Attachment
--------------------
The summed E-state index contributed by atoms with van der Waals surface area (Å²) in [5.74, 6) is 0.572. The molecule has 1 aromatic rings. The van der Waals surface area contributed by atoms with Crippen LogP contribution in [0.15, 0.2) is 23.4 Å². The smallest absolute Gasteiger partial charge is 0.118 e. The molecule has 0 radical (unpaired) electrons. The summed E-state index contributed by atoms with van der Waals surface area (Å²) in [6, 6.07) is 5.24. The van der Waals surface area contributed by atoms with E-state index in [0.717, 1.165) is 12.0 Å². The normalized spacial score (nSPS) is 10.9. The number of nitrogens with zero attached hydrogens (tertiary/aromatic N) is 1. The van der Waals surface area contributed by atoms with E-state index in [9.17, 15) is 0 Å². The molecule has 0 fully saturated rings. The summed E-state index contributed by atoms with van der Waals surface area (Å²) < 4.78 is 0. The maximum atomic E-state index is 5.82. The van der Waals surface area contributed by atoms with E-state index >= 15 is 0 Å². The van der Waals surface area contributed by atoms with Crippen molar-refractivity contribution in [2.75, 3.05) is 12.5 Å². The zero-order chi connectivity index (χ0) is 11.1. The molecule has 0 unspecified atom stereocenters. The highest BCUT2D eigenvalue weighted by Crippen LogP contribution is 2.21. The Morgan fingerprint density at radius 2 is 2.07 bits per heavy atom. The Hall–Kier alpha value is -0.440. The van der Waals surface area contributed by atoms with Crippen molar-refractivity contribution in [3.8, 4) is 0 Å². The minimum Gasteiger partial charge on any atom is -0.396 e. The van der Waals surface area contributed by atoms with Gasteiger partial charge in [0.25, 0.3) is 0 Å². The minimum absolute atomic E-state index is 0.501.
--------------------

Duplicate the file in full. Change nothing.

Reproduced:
The summed E-state index contributed by atoms with van der Waals surface area (Å²) in [5.74, 6) is 0.572. The molecule has 1 aromatic rings. The van der Waals surface area contributed by atoms with Crippen LogP contribution in [0.15, 0.2) is 23.4 Å². The smallest absolute Gasteiger partial charge is 0.118 e. The molecule has 0 radical (unpaired) electrons. The summed E-state index contributed by atoms with van der Waals surface area (Å²) in [6, 6.07) is 5.24. The van der Waals surface area contributed by atoms with E-state index in [0.717, 1.165) is 12.0 Å². The normalized spacial score (nSPS) is 10.9. The number of nitrogens with zero attached hydrogens (tertiary/aromatic N) is 1. The van der Waals surface area contributed by atoms with E-state index in [9.17, 15) is 0 Å². The molecule has 0 fully saturated rings. The summed E-state index contributed by atoms with van der Waals surface area (Å²) < 4.78 is 0. The maximum atomic E-state index is 5.82. The van der Waals surface area contributed by atoms with E-state index >= 15 is 0 Å². The van der Waals surface area contributed by atoms with Crippen molar-refractivity contribution in [2.75, 3.05) is 12.5 Å². The zero-order chi connectivity index (χ0) is 11.1. The molecule has 0 unspecified atom stereocenters. The highest BCUT2D eigenvalue weighted by Crippen LogP contribution is 2.21. The Morgan fingerprint density at radius 2 is 2.07 bits per heavy atom. The Hall–Kier alpha value is -0.440. The van der Waals surface area contributed by atoms with Crippen molar-refractivity contribution in [3.8, 4) is 0 Å². The minimum Gasteiger partial charge on any atom is -0.396 e. The van der Waals surface area contributed by atoms with Gasteiger partial charge in [0.25, 0.3) is 0 Å². The minimum absolute atomic E-state index is 0.501.